“Tennis players live nine years longer,” I said to the guys I was playing doubles with the other day. “I know because I read it in The Times, and if The Times says it, it’s so.”
They tended to be skeptical. For one, whom did tennis players outlive, they wanted to know, and why, if it were so, was it so?
Back at the office, I made inquiries on the internet, and there it was, a study done in Copenhagen five years ago that compared those Danes who played tennis with those who pursued other sports, and compared sportive Danish oldsters to sedentary ones. That study, which found that tennis players — Danish tennis players anyway — actually lived 9.7 years longer than sedentary folk, apparently rated tennis as a more beneficial sport longevity-wise than those generally pursued alone, like jogging, cycling, and swimming, apparently because tennis offered social as well as cardiovascular benefits. Moreover, hitting the ball squarely releases endorphins. (Contrariwise, in my case, a mishit produces a shit fit.)
Nevertheless, tennis is a sport that I would recommend to anyone of any age, especially to those whose heads, unlike mine, are screwed on right. In fact, the other day, when Meredith Spolarich, a young all-around athlete I was interviewing, said she might like to give tennis a try, I retrieved from the trunk of my car a compound-fractured racket (the victim of a tantrum thrown at 75) that I usually use to prop up the hood when checking the oil, and told her I could teach her all she needed to know in a couple of minutes. And, verily, using the grips I’d showed her, she was soon swinging low to high and reaching for the sky.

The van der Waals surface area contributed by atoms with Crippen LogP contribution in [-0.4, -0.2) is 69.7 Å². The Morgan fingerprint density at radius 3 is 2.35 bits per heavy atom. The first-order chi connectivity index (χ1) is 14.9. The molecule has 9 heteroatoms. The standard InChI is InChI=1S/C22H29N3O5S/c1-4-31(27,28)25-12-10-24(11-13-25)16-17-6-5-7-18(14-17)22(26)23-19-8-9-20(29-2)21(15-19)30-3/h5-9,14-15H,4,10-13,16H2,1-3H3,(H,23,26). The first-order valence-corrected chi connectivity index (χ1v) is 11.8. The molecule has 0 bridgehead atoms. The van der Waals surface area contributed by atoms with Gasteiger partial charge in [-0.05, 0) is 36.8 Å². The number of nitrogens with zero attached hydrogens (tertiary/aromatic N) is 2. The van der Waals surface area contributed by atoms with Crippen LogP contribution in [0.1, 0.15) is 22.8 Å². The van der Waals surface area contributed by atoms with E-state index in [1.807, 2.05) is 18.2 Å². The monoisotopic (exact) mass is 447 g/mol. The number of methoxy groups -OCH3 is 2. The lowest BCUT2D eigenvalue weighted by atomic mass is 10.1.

Irene once told me that everything in life is a trade-off, and so I find myself at 83 hitting the ball better than I ever have and unable to move.
You have to laugh, and that, it occurs to me, may have more to do with longevity than what sport one pursues.